What if I Applied for Naturalization Based on Marriage, but I am now Separated?

block-home-page-3NOTE: The information contained on this page site is intended to educate the general public and is not intended to provide legal advice. To ensure proper handling of your individual situation, please call (703) 527-1779.

If you are a Lawful Permanent Resident (LPR; also known as a green card holder) of the United States, you are usually eligible for naturalization (to become a U.S. citizen) five years after you receive your green card, provided that you meet all of the other requirements set forth by the U.S. Citizenship and Immigration Services (USCIS). You can apply 90 days before your eligibility, so five years minus 90 days from the date you became a permanent resident. However, if you are married to, and living with, a U.S. citizen (and your spouse has been a U.S. citizen for the last three years), you are eligible for naturalization three years after receiving your first green card. Again, you can file 90 days before. You can take advantage of this shortened wait period for spouses of U.S. citizens, even if your green card was not based on your marriage to that U.S. citizen.

However, sometimes your circumstances may change while your naturalization application is pending. For example, you may have applied for naturalization based on your three-year residence in the United States while married to and living with a U.S. Citizen. But while your naturalization application is pending, you may separate from your U.S. citizen spouse. You now wonder whether you are still eligible for naturalization.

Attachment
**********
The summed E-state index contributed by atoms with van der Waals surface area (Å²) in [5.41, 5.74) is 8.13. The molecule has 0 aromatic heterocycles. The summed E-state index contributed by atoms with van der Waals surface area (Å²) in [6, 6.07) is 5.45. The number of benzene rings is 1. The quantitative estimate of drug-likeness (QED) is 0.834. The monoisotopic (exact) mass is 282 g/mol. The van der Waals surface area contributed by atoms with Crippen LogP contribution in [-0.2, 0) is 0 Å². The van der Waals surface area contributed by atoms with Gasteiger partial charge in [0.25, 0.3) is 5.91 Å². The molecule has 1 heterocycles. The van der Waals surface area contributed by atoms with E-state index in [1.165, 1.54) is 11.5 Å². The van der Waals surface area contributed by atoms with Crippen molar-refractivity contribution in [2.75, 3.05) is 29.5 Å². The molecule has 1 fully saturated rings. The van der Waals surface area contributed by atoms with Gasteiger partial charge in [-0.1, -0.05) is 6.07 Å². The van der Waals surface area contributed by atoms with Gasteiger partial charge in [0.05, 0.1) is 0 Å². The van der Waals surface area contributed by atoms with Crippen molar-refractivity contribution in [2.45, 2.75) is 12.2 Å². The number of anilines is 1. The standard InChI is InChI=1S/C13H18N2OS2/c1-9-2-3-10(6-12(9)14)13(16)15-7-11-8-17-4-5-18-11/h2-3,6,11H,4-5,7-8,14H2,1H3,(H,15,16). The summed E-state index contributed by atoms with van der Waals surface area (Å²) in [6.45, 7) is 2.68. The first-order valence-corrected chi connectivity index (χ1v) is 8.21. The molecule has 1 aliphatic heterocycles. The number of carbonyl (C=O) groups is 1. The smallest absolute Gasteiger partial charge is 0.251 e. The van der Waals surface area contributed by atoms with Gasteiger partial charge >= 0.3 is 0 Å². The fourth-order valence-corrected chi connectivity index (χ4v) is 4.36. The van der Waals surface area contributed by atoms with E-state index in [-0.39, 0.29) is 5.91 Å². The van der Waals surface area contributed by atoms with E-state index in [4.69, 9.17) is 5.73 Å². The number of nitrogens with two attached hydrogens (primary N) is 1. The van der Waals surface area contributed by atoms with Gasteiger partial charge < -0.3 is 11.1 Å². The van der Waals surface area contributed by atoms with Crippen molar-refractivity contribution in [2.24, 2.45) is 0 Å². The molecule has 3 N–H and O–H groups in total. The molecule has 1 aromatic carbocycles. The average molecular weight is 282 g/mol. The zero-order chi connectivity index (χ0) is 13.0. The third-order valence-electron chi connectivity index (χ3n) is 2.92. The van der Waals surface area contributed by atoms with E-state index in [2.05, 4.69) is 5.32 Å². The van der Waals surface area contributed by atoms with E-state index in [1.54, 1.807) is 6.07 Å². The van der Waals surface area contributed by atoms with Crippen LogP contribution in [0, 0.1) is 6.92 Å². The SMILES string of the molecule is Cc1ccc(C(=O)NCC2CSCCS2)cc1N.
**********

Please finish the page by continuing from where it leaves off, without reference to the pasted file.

This article will help explain some basic questions about whether you are still eligible for naturalization if you separated from your U.S. citizen spouse after applying for U.S. citizenship based on your marriage. Whether you are legally separated, informally separated, and involuntarily separated from your U.S. citizen spouse while your naturalization application is pending, we encourage you to talk to an experienced lawyer directly about your specific case in order to avoid any potential problems or complications.

Why am I Required to “Live in Marital Union” With My U.S. Citizen Spouse?

According to the U.S. immigration laws, naturalization applicants filing on the basis of marriage to U.S. citizens must be the spouses of a U.S. citizen from the time of filing the naturalization application until the applicants take the Oath of Allegiance.

The immigration laws require that you, as the applicant, “live in marital union” with your U.S. citizen spouse prior to the filing of the naturalization application. “Living in marital union” means that you, the applicant, and your U.S. citizen spouse reside together.